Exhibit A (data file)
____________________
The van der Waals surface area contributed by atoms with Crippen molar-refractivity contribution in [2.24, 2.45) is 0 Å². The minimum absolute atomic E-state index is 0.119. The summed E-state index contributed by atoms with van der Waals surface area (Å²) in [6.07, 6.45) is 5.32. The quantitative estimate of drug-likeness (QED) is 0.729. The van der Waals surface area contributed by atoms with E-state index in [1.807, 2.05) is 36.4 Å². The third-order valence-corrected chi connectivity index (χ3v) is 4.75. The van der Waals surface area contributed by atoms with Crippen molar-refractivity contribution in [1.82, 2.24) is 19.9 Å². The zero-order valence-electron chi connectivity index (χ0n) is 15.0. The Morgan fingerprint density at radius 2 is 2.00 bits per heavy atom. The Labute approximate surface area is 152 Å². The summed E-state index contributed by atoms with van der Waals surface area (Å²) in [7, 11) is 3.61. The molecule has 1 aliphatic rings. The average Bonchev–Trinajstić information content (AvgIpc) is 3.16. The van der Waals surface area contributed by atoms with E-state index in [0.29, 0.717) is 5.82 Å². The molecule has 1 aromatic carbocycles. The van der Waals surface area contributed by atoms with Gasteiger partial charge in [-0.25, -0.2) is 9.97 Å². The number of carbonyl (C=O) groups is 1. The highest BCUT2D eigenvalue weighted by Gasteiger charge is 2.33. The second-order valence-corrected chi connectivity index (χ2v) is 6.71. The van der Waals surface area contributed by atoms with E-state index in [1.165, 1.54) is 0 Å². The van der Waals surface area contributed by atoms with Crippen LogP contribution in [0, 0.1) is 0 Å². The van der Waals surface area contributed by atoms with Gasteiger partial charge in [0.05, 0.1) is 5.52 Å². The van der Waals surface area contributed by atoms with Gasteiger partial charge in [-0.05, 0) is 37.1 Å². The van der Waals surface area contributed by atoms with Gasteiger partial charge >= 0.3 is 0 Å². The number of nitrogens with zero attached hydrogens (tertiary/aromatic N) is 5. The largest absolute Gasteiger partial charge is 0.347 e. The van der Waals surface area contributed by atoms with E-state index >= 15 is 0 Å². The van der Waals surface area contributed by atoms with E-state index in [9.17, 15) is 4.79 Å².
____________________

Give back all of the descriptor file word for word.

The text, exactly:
The van der Waals surface area contributed by atoms with Crippen molar-refractivity contribution in [2.24, 2.45) is 0 Å². The minimum absolute atomic E-state index is 0.119. The summed E-state index contributed by atoms with van der Waals surface area (Å²) in [6.07, 6.45) is 5.32. The quantitative estimate of drug-likeness (QED) is 0.729. The van der Waals surface area contributed by atoms with E-state index in [1.807, 2.05) is 36.4 Å². The third-order valence-corrected chi connectivity index (χ3v) is 4.75. The van der Waals surface area contributed by atoms with Crippen molar-refractivity contribution in [1.82, 2.24) is 19.9 Å². The zero-order valence-electron chi connectivity index (χ0n) is 15.0. The Morgan fingerprint density at radius 2 is 2.00 bits per heavy atom. The Labute approximate surface area is 152 Å². The summed E-state index contributed by atoms with van der Waals surface area (Å²) in [7, 11) is 3.61. The molecule has 1 aliphatic rings. The average Bonchev–Trinajstić information content (AvgIpc) is 3.16. The van der Waals surface area contributed by atoms with E-state index in [0.29, 0.717) is 5.82 Å². The molecule has 1 aromatic carbocycles. The van der Waals surface area contributed by atoms with Gasteiger partial charge in [-0.25, -0.2) is 9.97 Å². The number of carbonyl (C=O) groups is 1. The highest BCUT2D eigenvalue weighted by Gasteiger charge is 2.33. The second-order valence-corrected chi connectivity index (χ2v) is 6.71. The van der Waals surface area contributed by atoms with E-state index in [1.165, 1.54) is 0 Å². The van der Waals surface area contributed by atoms with Crippen LogP contribution in [0, 0.1) is 0 Å². The van der Waals surface area contributed by atoms with Gasteiger partial charge in [0.05, 0.1) is 5.52 Å². The van der Waals surface area contributed by atoms with Gasteiger partial charge in [-0.05, 0) is 37.1 Å². The van der Waals surface area contributed by atoms with Gasteiger partial charge >= 0.3 is 0 Å². The number of nitrogens with zero attached hydrogens (tertiary/aromatic N) is 5. The largest absolute Gasteiger partial charge is 0.347 e. The van der Waals surface area contributed by atoms with E-state index >= 15 is 0 Å². The van der Waals surface area contributed by atoms with E-state index in [9.17, 15) is 4.79 Å².